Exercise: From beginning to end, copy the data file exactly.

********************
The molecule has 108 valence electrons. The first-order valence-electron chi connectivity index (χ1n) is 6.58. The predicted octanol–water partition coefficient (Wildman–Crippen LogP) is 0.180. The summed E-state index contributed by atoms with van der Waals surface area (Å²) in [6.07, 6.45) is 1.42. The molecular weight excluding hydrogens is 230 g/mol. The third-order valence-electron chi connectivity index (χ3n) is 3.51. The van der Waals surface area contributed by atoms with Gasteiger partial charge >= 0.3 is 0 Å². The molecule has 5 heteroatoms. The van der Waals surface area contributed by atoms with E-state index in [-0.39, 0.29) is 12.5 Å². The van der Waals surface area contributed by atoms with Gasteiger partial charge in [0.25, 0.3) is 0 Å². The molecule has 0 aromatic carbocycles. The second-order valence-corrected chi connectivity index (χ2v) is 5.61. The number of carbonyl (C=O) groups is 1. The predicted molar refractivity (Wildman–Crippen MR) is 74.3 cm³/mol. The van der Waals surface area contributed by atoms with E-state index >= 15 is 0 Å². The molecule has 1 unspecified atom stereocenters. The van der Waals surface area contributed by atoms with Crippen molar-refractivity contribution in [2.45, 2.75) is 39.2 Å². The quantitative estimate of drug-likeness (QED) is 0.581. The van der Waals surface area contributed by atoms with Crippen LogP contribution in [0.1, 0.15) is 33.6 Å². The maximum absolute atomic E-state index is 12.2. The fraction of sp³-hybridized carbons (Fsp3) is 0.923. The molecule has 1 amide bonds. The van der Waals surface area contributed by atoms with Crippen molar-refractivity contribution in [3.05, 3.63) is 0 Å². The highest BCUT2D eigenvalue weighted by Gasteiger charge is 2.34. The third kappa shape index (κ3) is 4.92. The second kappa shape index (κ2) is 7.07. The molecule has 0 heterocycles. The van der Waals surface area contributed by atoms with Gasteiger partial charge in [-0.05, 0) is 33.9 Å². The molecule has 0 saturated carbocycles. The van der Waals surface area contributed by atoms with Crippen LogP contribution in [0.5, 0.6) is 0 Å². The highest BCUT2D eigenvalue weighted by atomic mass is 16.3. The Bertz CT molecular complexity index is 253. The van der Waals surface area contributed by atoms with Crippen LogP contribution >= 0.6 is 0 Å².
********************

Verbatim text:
The molecule has 108 valence electrons. The first-order valence-electron chi connectivity index (χ1n) is 6.58. The predicted octanol–water partition coefficient (Wildman–Crippen LogP) is 0.180. The summed E-state index contributed by atoms with van der Waals surface area (Å²) in [6.07, 6.45) is 1.42. The molecular weight excluding hydrogens is 230 g/mol. The third-order valence-electron chi connectivity index (χ3n) is 3.51. The van der Waals surface area contributed by atoms with Gasteiger partial charge >= 0.3 is 0 Å². The molecule has 5 heteroatoms. The van der Waals surface area contributed by atoms with E-state index in [-0.39, 0.29) is 12.5 Å². The van der Waals surface area contributed by atoms with Gasteiger partial charge in [0.25, 0.3) is 0 Å². The molecule has 0 aromatic carbocycles. The second-order valence-corrected chi connectivity index (χ2v) is 5.61. The number of carbonyl (C=O) groups is 1. The predicted molar refractivity (Wildman–Crippen MR) is 74.3 cm³/mol. The van der Waals surface area contributed by atoms with E-state index >= 15 is 0 Å². The molecule has 1 unspecified atom stereocenters. The van der Waals surface area contributed by atoms with Crippen molar-refractivity contribution in [2.45, 2.75) is 39.2 Å². The quantitative estimate of drug-likeness (QED) is 0.581. The van der Waals surface area contributed by atoms with Crippen LogP contribution in [0.1, 0.15) is 33.6 Å². The maximum absolute atomic E-state index is 12.2. The fraction of sp³-hybridized carbons (Fsp3) is 0.923. The molecule has 1 amide bonds. The van der Waals surface area contributed by atoms with Crippen molar-refractivity contribution in [3.05, 3.63) is 0 Å². The highest BCUT2D eigenvalue weighted by Gasteiger charge is 2.34. The third kappa shape index (κ3) is 4.92. The second kappa shape index (κ2) is 7.07. The molecule has 0 heterocycles. The van der Waals surface area contributed by atoms with Gasteiger partial charge in [-0.05, 0) is 33.9 Å². The molecule has 0 saturated carbocycles. The van der Waals surface area contributed by atoms with Crippen LogP contribution in [0.5, 0.6) is 0 Å². The highest BCUT2D eigenvalue weighted by atomic mass is 16.3. The Bertz CT molecular complexity index is 253. The van der Waals surface area contributed by atoms with Crippen LogP contribution >= 0.6 is 0 Å².